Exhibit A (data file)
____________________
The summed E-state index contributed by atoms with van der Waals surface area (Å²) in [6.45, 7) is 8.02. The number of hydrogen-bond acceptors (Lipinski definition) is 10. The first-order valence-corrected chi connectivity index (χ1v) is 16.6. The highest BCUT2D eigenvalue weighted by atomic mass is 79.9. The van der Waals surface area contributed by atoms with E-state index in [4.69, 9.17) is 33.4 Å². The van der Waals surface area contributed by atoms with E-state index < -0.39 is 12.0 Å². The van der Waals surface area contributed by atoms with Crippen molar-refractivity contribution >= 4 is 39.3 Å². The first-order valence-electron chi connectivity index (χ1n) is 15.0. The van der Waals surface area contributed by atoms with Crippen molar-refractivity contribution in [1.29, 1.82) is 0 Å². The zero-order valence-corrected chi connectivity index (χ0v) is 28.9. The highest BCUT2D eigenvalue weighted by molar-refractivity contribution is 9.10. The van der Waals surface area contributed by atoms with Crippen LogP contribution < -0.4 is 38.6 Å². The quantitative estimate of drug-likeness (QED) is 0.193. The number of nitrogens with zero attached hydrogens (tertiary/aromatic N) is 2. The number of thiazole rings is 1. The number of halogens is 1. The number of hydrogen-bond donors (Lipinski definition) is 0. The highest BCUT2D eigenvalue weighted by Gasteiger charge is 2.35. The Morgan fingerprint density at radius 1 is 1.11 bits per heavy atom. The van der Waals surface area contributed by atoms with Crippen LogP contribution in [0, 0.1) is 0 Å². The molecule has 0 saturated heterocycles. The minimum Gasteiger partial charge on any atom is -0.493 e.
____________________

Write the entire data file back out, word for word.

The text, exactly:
The summed E-state index contributed by atoms with van der Waals surface area (Å²) in [6.45, 7) is 8.02. The number of hydrogen-bond acceptors (Lipinski definition) is 10. The first-order valence-corrected chi connectivity index (χ1v) is 16.6. The highest BCUT2D eigenvalue weighted by atomic mass is 79.9. The van der Waals surface area contributed by atoms with E-state index in [4.69, 9.17) is 33.4 Å². The van der Waals surface area contributed by atoms with E-state index < -0.39 is 12.0 Å². The van der Waals surface area contributed by atoms with Crippen molar-refractivity contribution >= 4 is 39.3 Å². The first-order valence-electron chi connectivity index (χ1n) is 15.0. The van der Waals surface area contributed by atoms with Crippen molar-refractivity contribution in [1.29, 1.82) is 0 Å². The zero-order valence-corrected chi connectivity index (χ0v) is 28.9. The highest BCUT2D eigenvalue weighted by molar-refractivity contribution is 9.10. The van der Waals surface area contributed by atoms with Crippen LogP contribution < -0.4 is 38.6 Å². The quantitative estimate of drug-likeness (QED) is 0.193. The number of nitrogens with zero attached hydrogens (tertiary/aromatic N) is 2. The number of thiazole rings is 1. The number of halogens is 1. The number of hydrogen-bond donors (Lipinski definition) is 0. The highest BCUT2D eigenvalue weighted by Gasteiger charge is 2.35. The Morgan fingerprint density at radius 1 is 1.11 bits per heavy atom. The van der Waals surface area contributed by atoms with Crippen LogP contribution in [0, 0.1) is 0 Å². The molecule has 0 saturated heterocycles. The minimum Gasteiger partial charge on any atom is -0.493 e.